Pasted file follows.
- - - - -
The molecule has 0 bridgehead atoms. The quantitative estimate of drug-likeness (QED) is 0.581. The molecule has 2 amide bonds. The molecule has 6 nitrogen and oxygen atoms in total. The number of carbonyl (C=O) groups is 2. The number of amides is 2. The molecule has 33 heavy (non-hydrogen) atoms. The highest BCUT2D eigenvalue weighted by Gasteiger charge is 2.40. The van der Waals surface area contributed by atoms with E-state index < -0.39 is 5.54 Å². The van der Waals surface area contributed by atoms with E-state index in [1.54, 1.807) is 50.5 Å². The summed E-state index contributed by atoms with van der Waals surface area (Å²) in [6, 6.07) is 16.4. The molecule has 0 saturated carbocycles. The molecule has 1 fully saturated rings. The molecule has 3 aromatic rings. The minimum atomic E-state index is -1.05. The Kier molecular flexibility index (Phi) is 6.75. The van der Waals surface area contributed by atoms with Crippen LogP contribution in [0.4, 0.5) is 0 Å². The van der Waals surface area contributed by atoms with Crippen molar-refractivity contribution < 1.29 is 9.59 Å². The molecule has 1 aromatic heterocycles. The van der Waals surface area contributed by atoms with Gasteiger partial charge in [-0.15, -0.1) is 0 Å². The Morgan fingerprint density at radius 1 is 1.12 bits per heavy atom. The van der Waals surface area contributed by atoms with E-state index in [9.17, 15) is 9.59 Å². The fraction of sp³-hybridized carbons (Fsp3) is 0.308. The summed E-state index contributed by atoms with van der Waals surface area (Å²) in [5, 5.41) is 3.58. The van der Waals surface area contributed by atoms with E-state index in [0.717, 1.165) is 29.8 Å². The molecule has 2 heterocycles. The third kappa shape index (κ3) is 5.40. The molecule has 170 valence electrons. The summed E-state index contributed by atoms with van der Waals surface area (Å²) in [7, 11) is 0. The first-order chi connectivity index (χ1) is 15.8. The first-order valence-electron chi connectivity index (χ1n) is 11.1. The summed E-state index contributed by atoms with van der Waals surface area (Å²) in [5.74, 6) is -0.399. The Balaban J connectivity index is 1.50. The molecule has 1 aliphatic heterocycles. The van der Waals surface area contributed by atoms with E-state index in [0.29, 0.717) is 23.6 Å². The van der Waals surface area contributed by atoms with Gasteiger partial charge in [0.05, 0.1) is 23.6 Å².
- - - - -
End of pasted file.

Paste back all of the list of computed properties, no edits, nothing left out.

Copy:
The molecule has 0 bridgehead atoms. The quantitative estimate of drug-likeness (QED) is 0.581. The molecule has 2 amide bonds. The molecule has 6 nitrogen and oxygen atoms in total. The number of carbonyl (C=O) groups is 2. The number of amides is 2. The molecule has 33 heavy (non-hydrogen) atoms. The highest BCUT2D eigenvalue weighted by Gasteiger charge is 2.40. The van der Waals surface area contributed by atoms with E-state index < -0.39 is 5.54 Å². The van der Waals surface area contributed by atoms with E-state index in [1.54, 1.807) is 50.5 Å². The summed E-state index contributed by atoms with van der Waals surface area (Å²) in [6, 6.07) is 16.4. The molecule has 0 saturated carbocycles. The molecule has 1 fully saturated rings. The molecule has 3 aromatic rings. The minimum atomic E-state index is -1.05. The Kier molecular flexibility index (Phi) is 6.75. The van der Waals surface area contributed by atoms with Crippen LogP contribution in [0.4, 0.5) is 0 Å². The van der Waals surface area contributed by atoms with Crippen molar-refractivity contribution < 1.29 is 9.59 Å². The molecule has 1 aromatic heterocycles. The van der Waals surface area contributed by atoms with Gasteiger partial charge in [-0.15, -0.1) is 0 Å². The Morgan fingerprint density at radius 1 is 1.12 bits per heavy atom. The van der Waals surface area contributed by atoms with E-state index in [9.17, 15) is 9.59 Å². The fraction of sp³-hybridized carbons (Fsp3) is 0.308. The summed E-state index contributed by atoms with van der Waals surface area (Å²) in [5, 5.41) is 3.58. The van der Waals surface area contributed by atoms with E-state index in [0.717, 1.165) is 29.8 Å². The molecule has 2 heterocycles. The third kappa shape index (κ3) is 5.40. The molecule has 170 valence electrons. The summed E-state index contributed by atoms with van der Waals surface area (Å²) in [7, 11) is 0. The first-order chi connectivity index (χ1) is 15.8. The first-order valence-electron chi connectivity index (χ1n) is 11.1. The summed E-state index contributed by atoms with van der Waals surface area (Å²) in [5.74, 6) is -0.399. The Balaban J connectivity index is 1.50. The molecule has 1 aliphatic heterocycles. The van der Waals surface area contributed by atoms with E-state index in [0.29, 0.717) is 23.6 Å². The van der Waals surface area contributed by atoms with Gasteiger partial charge in [0.05, 0.1) is 23.6 Å².